The manifesto also promised to intensify the fight against illegal construction outside development zones. Yet just 19 days before the election and five days after he promised to redress the country’s environmental deficit, Lawrence Gonzi had entered into a secret agreement with the Armier squatters in which he promised them that none of the pre-1992 boathouses will be removed. Significantly the Prime Minister who is now also responsible for MEPA has also committed himself to intervene with MEPA on a pending application presented by the same squatters within six months of being elected.
Rather than refusing blatant ODZ applications by big developers to avoid endless sagas like Ta’ Cenc and the Verdala golf course, MEPA is now considering an application for the construction of 98 bungalows in a pristine area in Mellieha.
One clear step in the right direction was the MEPA board recommendation that ODZ applications should be screened before the developer actually applies. This would save MEPA as well as the developer a lot of time and money wasted on useless studies.
So far the government’s most significant action on the land use front was to stop the demolition of the hideous Television House, Gwardamangia, to make way for real estate.
A significant precedent was also set by MEPA last week when it overruled an outline permit for the development of a 23-storey tower in Qui-Si-Sana; a move which sent shivers down developers’ spine.
Yet just a few hours later the same MEPA approved 860 new apartments set on 11 floors which are set to ruin views from Mistra bay and to increase pressue for a destructive road in the pristine north.
Elsewhere, MEPA’s commitment to enforcement action was turned into a media spectacle against an illegal farmhouse in Mgarr. Yet enforcement notices dating back more than a decade against more serious abuses – like that against a wall blocking public access to the picturesque Fomm ir-Rih remain on its desk. In Gozo enforcement orders against development in the Xlendi valley are still awaiting enforcement 12 years down memory lane.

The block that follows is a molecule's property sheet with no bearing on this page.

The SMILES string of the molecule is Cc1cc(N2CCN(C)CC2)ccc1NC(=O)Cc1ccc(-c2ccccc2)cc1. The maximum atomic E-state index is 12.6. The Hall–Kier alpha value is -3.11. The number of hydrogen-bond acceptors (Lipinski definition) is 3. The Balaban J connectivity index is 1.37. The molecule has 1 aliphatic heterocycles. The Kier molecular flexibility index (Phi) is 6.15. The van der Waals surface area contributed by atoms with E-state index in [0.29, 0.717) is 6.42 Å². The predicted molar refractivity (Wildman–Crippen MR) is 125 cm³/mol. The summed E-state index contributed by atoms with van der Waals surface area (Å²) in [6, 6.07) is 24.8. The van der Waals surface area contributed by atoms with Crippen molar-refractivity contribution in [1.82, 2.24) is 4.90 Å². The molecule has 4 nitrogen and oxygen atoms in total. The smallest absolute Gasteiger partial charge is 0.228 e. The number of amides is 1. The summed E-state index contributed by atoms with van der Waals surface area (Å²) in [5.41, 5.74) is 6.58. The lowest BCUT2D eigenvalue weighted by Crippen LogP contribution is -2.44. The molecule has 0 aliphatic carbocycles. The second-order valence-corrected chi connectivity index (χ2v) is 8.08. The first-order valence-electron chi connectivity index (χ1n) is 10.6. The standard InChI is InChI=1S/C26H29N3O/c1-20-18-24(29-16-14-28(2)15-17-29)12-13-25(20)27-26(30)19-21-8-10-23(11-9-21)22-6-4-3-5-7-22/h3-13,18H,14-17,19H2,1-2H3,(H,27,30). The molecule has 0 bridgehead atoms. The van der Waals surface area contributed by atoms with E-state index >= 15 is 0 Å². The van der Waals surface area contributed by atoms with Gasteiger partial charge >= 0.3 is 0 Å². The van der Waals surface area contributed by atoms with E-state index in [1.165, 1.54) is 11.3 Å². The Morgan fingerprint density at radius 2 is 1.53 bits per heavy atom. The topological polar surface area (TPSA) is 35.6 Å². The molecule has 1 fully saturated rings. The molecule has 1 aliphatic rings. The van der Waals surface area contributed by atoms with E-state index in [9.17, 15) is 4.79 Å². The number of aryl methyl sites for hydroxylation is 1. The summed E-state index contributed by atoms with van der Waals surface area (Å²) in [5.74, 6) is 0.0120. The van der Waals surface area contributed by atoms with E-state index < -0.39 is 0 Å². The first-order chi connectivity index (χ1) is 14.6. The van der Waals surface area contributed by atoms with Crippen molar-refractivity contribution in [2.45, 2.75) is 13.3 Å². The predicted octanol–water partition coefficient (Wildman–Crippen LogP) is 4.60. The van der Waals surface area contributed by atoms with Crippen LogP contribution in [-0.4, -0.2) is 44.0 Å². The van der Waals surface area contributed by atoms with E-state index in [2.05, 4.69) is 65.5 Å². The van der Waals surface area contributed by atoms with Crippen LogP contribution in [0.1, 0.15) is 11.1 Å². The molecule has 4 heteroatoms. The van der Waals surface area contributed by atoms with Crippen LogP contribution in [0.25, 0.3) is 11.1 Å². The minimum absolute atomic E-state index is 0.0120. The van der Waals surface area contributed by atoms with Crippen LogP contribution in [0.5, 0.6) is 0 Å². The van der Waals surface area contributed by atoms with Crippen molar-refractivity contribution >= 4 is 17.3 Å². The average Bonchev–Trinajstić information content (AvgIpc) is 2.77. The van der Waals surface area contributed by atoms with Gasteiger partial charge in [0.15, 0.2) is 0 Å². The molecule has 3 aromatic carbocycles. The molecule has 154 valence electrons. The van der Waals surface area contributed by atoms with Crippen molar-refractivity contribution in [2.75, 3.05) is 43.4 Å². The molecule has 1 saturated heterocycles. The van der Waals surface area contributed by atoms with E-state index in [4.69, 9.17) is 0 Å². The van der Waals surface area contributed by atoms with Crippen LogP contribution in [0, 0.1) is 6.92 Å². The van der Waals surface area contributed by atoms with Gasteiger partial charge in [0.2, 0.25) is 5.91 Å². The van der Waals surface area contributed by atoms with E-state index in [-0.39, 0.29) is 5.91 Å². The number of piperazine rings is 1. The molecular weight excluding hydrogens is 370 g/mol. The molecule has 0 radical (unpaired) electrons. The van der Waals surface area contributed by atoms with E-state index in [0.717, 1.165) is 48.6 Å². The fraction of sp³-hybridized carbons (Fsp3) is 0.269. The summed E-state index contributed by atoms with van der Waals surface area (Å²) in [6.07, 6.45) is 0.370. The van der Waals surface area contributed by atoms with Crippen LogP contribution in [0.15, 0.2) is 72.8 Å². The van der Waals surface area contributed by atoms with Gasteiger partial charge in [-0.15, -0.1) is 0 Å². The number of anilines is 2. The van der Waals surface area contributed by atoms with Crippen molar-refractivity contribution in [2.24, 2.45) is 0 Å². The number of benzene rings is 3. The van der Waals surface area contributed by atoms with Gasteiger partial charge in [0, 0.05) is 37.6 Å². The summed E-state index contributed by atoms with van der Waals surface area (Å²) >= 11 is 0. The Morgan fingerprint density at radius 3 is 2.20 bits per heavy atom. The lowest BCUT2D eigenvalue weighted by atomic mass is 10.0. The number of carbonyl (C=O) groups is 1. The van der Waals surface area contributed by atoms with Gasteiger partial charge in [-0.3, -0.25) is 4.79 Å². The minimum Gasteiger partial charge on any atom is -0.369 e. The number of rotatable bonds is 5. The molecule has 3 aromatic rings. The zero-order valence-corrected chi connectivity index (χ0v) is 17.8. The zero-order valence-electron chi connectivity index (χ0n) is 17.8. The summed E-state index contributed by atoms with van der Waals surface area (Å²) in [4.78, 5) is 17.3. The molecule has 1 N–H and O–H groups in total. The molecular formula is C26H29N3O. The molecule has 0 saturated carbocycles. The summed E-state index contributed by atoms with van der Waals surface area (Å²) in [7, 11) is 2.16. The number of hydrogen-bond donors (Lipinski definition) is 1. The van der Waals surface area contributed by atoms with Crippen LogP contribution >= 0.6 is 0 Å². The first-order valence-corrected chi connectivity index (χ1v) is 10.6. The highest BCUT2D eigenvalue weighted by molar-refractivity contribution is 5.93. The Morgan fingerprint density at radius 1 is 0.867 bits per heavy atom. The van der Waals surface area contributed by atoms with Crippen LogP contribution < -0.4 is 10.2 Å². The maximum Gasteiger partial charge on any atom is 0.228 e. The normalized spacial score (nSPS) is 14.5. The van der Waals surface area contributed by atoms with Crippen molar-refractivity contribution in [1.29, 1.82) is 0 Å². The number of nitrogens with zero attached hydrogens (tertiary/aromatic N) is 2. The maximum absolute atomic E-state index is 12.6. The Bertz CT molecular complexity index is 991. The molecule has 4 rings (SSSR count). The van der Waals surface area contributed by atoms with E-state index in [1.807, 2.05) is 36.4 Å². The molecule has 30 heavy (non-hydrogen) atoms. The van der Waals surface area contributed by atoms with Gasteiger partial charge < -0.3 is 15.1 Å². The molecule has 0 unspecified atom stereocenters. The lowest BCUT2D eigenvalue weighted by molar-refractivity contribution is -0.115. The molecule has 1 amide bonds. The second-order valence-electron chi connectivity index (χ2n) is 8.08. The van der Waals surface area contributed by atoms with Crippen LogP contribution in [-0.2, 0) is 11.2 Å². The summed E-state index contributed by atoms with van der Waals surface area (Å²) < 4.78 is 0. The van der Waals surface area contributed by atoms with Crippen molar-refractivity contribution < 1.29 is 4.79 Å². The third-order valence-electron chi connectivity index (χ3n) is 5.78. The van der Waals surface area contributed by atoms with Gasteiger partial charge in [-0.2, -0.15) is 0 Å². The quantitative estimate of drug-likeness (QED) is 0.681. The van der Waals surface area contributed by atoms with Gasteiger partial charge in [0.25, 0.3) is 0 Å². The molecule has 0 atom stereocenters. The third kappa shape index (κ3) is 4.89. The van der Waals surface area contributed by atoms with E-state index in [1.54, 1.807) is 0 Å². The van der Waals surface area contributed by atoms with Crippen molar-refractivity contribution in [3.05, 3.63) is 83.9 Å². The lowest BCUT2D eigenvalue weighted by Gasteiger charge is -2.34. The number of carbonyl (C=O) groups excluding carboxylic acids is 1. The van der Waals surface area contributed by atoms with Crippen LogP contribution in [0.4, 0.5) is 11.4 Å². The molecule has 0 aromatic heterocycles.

The government has also promised action against the illegal use of boreholes, which are draining Malta’s water table.
Malta currently places 172nd among the 180 countries ranked by the Food and Agricultural Organisation (FAO) on the basis of availability of renewable water sources. Malta barely manages to surpass desert countries like Saudi Arabia and Libya, and is surpassed by Cyprus and all the other European Union countries.
The PN promised to offer farmers another source of water for irrigation. The only available source will be that created by the three brand new water treatment plants in Gozo, Cirkewwa and Xghajra. Yet so far Malta still lacks a policy for the re-use of this resource and as things stand, the river of water created by these plants will be simply drained in the sea.
As regards waste management, the manifesto promised that as from 1 April a system of separation of waste at source will come into effect. Logistical problems forced the government to postpone its own April Fool’s deadline by a couple of weeks.
The door-to-door waste separation scheme was first discussed in 2000. According to the 2000 Solid Waste Strategy, a source-separation and separate collection of recyclable (including biodegradable) materials from municipal solid waste was to start at the end of 2004.
Despite having stringent targets on the packaging waste directive and on the landfill directive, government has procrastinated on a door-to-door waste collection scheme, preferring the bring-in site scheme: which, however, is limited in its effectiveness since only the dedicated few actually make use of it.
In the meantime the government squandered a precious year after a draft legal notice introducing a deposit scheme for plastic bottles was abondoned following protests by the GRTU.
Eight years down the line after the first plans for a door-to-door separation scheme were envisioned, the government still expects residents to collect their recycling bags from local councils or to buy them from supermarkets.
In the meantime the government has still not announced the location of two new recycling plants like that in Sant’ Antnin which will become a necessity by 2013 when Malta will be expected by the European Union to drastically reduce the amount of waste going in the landfill.